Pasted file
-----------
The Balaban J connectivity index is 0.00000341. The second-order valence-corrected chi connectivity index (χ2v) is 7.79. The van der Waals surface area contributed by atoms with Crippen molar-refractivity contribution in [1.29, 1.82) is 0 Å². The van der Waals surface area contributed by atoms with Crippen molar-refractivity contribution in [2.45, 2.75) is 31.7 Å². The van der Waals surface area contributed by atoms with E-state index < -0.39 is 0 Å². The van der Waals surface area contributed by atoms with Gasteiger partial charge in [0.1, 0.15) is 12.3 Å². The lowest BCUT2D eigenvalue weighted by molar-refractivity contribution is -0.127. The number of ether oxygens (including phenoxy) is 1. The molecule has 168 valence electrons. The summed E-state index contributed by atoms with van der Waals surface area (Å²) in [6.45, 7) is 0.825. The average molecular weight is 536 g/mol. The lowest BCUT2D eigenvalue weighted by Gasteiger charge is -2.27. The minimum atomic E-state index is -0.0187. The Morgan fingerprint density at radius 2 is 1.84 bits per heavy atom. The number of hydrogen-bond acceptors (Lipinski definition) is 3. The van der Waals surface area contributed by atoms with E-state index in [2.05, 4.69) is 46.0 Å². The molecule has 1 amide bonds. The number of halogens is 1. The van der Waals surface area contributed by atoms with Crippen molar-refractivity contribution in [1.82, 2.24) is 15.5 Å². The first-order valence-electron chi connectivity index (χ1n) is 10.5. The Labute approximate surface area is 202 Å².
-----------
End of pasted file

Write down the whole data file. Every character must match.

The Balaban J connectivity index is 0.00000341. The second-order valence-corrected chi connectivity index (χ2v) is 7.79. The van der Waals surface area contributed by atoms with Crippen molar-refractivity contribution in [1.29, 1.82) is 0 Å². The van der Waals surface area contributed by atoms with Crippen molar-refractivity contribution in [2.45, 2.75) is 31.7 Å². The van der Waals surface area contributed by atoms with E-state index < -0.39 is 0 Å². The van der Waals surface area contributed by atoms with Gasteiger partial charge in [0.1, 0.15) is 12.3 Å². The lowest BCUT2D eigenvalue weighted by molar-refractivity contribution is -0.127. The number of ether oxygens (including phenoxy) is 1. The molecule has 168 valence electrons. The summed E-state index contributed by atoms with van der Waals surface area (Å²) in [6.45, 7) is 0.825. The average molecular weight is 536 g/mol. The lowest BCUT2D eigenvalue weighted by Gasteiger charge is -2.27. The minimum atomic E-state index is -0.0187. The Morgan fingerprint density at radius 2 is 1.84 bits per heavy atom. The number of hydrogen-bond acceptors (Lipinski definition) is 3. The van der Waals surface area contributed by atoms with E-state index in [2.05, 4.69) is 46.0 Å². The molecule has 1 amide bonds. The number of halogens is 1. The van der Waals surface area contributed by atoms with Crippen molar-refractivity contribution in [1.82, 2.24) is 15.5 Å². The first-order valence-electron chi connectivity index (χ1n) is 10.5. The Labute approximate surface area is 202 Å².